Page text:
Jim Davis/Globe Staff
Julia did send me some information to help get a head
start: Born in Aberdeen, South Dakota on
April 22, 1959. So, is that it? Am I done writing about Francona? Sweet!
Seriously, when I was a kid, the Red Sox were so easy to
dislike because I did not have any sense of attachment to their players and
their manager was usually someone that I felt indifferent about. Darrell Johnson, Don Zimmer (sorry Zim!), Ralph Houk, John
McNamara, Joe Morgan, etc. The names
just ran together to me and had no particular meaning. It culminated in 2003 when Grady Little left
Pedro Martinez too long during Game 7 of the ALCS. It was a game that the Sox probably should
have won, but ultimately lost when Aaron Boone homered to advance the Yankees
to the World Series.
When Boston decided not to renew Little’s contract in the
off-season and chose to go with Francona, I probably had similar thoughts to my
perception at the time the Yankees announced “Clueless Joe” (a/k/a Joe Torre)
as their manager. Here was, in my mind
at the time, an unsuccessful major league manager the Sox think they can
re-cycle. Francona had been fired from
his only previous managing gig with the Philadelphia Phillies so I was very
quick to dismiss his hiring.
Boy, was I ever WRONG!
Putting everything known about Francona aside, all he has
done is win two world championships for an organization that could not win a
World Series since my grandmother was a teenager. He eliminated the phrase “Curse of the
Bambino” from the vocabulary of all baseball fans and has established the Red
Sox as one of the premier organizations in all of baseball.
Francona, the man, is perhaps one of the classiest acts in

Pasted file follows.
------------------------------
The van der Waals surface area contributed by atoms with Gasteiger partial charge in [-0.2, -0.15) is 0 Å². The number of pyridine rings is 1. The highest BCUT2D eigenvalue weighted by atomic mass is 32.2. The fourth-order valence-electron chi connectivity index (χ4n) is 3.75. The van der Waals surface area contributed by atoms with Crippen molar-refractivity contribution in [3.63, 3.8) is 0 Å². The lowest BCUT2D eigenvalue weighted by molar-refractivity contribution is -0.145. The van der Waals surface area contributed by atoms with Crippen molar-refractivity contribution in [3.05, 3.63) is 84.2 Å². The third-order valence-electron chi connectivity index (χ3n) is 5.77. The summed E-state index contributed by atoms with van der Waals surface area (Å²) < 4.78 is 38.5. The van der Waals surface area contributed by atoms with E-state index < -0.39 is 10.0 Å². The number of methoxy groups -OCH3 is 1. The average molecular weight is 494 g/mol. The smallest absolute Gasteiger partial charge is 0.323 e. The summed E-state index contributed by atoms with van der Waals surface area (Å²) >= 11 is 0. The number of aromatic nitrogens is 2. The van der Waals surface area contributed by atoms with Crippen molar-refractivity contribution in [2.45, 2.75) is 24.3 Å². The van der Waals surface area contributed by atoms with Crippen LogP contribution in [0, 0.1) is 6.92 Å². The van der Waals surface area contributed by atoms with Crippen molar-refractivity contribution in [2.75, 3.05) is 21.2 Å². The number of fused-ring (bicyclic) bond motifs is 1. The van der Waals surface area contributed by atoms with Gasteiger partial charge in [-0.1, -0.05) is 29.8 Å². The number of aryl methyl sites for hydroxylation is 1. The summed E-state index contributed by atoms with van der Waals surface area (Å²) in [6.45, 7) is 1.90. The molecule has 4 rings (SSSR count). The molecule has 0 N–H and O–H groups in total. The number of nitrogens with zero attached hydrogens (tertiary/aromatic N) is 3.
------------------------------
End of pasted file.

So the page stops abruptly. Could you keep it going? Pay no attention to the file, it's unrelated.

major league baseball. To a fan of
Boston’s chief rival, Terry has been nothing short of the consummate
professional since his first day in a Red Sox uniform. He is always so humble, and his teams always
so prepared and unwilling to quit. He
has changed my perception of the Sox and has given me a reason…a very strong
reason…to hold the Sox in great respect.
I look forward to the day when Terry decides to step away from the game
so that I can go back to hating the Red Sox!
I remember Terry when he came up with the Montreal
Expos. He was not a great player and
only accumulated 16 home runs and 143 RBI’s in 10 seasons with 5 clubs. He did manage to pitch one game in 1989,
striking out Stan Javier.
His minor league managerial career began in 1991 with the
Chicago White Sox organization. He made
it to the big leagues as third base coach with Buddy Bell‘s 1996 Detroit
He spent four seasons as the Phillies manager from 1997 to
2000 but was fired after failing to finish higher than 3rd
place. In Philly, he did get the chance
to manage his future Red Sox ace Curt Schilling setting the stage for their
eventual and highly successful reunion.
When he was hired by the Red Sox, he had been the bench
coach for the Oakland A’s.
Terry and his wife Jaque live in Brookline,
Massachusetts. They have four child (one
boy and three girls).
For a largely undistinguished playing career, Terry is a
Hall of Fame manager in my opinion. I
may trash talk about the Red Sox but one thing is certain…I will never say a
bad word about the man who is arguably the best manager in baseball.
Julia, I am out!